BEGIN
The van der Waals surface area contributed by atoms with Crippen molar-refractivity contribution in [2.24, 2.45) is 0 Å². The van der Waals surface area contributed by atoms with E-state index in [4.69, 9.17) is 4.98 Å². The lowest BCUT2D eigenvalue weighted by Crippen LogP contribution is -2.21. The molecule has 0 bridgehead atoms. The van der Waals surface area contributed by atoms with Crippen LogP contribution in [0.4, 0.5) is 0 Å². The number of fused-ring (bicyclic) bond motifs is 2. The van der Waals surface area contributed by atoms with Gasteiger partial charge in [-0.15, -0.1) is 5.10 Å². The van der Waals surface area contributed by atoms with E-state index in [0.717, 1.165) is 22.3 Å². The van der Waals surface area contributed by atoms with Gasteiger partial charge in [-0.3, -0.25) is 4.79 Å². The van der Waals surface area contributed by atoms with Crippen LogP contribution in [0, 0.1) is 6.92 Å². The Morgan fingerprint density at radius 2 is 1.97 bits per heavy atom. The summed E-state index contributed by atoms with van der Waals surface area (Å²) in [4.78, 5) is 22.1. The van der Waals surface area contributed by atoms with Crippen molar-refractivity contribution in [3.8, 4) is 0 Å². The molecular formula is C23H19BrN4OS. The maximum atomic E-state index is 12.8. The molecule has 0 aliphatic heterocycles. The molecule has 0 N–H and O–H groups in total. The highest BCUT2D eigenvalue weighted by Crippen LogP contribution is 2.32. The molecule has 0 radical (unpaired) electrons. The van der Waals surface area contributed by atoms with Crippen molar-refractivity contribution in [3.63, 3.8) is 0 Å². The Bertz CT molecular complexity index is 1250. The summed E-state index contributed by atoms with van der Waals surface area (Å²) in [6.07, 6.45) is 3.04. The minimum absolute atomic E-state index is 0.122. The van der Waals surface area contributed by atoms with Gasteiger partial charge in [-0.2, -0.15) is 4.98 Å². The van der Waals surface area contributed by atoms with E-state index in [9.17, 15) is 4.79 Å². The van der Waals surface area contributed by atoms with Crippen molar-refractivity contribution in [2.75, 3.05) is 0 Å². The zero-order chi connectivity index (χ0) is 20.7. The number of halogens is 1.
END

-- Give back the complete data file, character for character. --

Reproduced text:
The van der Waals surface area contributed by atoms with Crippen molar-refractivity contribution in [2.24, 2.45) is 0 Å². The van der Waals surface area contributed by atoms with E-state index in [4.69, 9.17) is 4.98 Å². The lowest BCUT2D eigenvalue weighted by Crippen LogP contribution is -2.21. The molecule has 0 bridgehead atoms. The van der Waals surface area contributed by atoms with Crippen LogP contribution in [0.4, 0.5) is 0 Å². The number of fused-ring (bicyclic) bond motifs is 2. The van der Waals surface area contributed by atoms with Gasteiger partial charge in [-0.15, -0.1) is 5.10 Å². The van der Waals surface area contributed by atoms with E-state index in [0.717, 1.165) is 22.3 Å². The van der Waals surface area contributed by atoms with Gasteiger partial charge in [-0.3, -0.25) is 4.79 Å². The van der Waals surface area contributed by atoms with Crippen LogP contribution in [0, 0.1) is 6.92 Å². The Morgan fingerprint density at radius 2 is 1.97 bits per heavy atom. The summed E-state index contributed by atoms with van der Waals surface area (Å²) in [4.78, 5) is 22.1. The van der Waals surface area contributed by atoms with Crippen molar-refractivity contribution in [3.8, 4) is 0 Å². The molecular formula is C23H19BrN4OS. The maximum atomic E-state index is 12.8. The molecule has 0 aliphatic heterocycles. The molecule has 0 N–H and O–H groups in total. The highest BCUT2D eigenvalue weighted by Crippen LogP contribution is 2.32. The molecule has 0 radical (unpaired) electrons. The van der Waals surface area contributed by atoms with Crippen molar-refractivity contribution in [3.63, 3.8) is 0 Å². The Bertz CT molecular complexity index is 1250. The summed E-state index contributed by atoms with van der Waals surface area (Å²) in [6.07, 6.45) is 3.04. The minimum absolute atomic E-state index is 0.122. The van der Waals surface area contributed by atoms with Gasteiger partial charge in [-0.2, -0.15) is 4.98 Å². The van der Waals surface area contributed by atoms with E-state index in [9.17, 15) is 4.79 Å². The van der Waals surface area contributed by atoms with Crippen molar-refractivity contribution in [2.75, 3.05) is 0 Å². The zero-order chi connectivity index (χ0) is 20.7. The number of halogens is 1.